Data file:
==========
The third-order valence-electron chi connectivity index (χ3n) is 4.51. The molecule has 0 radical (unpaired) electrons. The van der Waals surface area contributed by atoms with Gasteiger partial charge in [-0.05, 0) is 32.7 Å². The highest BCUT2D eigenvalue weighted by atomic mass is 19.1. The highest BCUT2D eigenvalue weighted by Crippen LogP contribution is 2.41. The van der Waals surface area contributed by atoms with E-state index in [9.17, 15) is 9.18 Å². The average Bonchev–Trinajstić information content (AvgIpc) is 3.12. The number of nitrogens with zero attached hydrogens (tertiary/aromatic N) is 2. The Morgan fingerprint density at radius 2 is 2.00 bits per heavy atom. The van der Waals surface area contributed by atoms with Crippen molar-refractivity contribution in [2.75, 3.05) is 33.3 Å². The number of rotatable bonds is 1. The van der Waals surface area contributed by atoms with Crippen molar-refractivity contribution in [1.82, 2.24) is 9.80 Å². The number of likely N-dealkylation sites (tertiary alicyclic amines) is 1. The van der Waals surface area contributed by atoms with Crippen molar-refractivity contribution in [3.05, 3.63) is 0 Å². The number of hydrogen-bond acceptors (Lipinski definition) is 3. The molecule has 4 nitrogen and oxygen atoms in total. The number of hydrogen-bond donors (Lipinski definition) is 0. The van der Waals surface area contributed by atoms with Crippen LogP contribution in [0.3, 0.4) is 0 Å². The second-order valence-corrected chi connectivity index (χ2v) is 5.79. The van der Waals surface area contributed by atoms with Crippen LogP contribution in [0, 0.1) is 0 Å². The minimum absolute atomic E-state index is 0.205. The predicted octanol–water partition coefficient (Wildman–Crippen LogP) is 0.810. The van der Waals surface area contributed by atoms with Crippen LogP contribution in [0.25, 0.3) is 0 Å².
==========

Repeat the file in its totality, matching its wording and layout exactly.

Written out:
The third-order valence-electron chi connectivity index (χ3n) is 4.51. The molecule has 0 radical (unpaired) electrons. The van der Waals surface area contributed by atoms with Gasteiger partial charge in [-0.05, 0) is 32.7 Å². The highest BCUT2D eigenvalue weighted by atomic mass is 19.1. The highest BCUT2D eigenvalue weighted by Crippen LogP contribution is 2.41. The van der Waals surface area contributed by atoms with E-state index in [9.17, 15) is 9.18 Å². The average Bonchev–Trinajstić information content (AvgIpc) is 3.12. The number of nitrogens with zero attached hydrogens (tertiary/aromatic N) is 2. The Morgan fingerprint density at radius 2 is 2.00 bits per heavy atom. The van der Waals surface area contributed by atoms with Crippen molar-refractivity contribution in [2.75, 3.05) is 33.3 Å². The number of rotatable bonds is 1. The van der Waals surface area contributed by atoms with Crippen molar-refractivity contribution in [1.82, 2.24) is 9.80 Å². The number of likely N-dealkylation sites (tertiary alicyclic amines) is 1. The van der Waals surface area contributed by atoms with Crippen molar-refractivity contribution in [3.05, 3.63) is 0 Å². The number of hydrogen-bond acceptors (Lipinski definition) is 3. The molecule has 4 nitrogen and oxygen atoms in total. The number of hydrogen-bond donors (Lipinski definition) is 0. The van der Waals surface area contributed by atoms with Crippen LogP contribution in [0.3, 0.4) is 0 Å². The second-order valence-corrected chi connectivity index (χ2v) is 5.79. The van der Waals surface area contributed by atoms with Crippen LogP contribution in [0, 0.1) is 0 Å². The minimum absolute atomic E-state index is 0.205. The predicted octanol–water partition coefficient (Wildman–Crippen LogP) is 0.810. The van der Waals surface area contributed by atoms with Crippen LogP contribution in [0.25, 0.3) is 0 Å².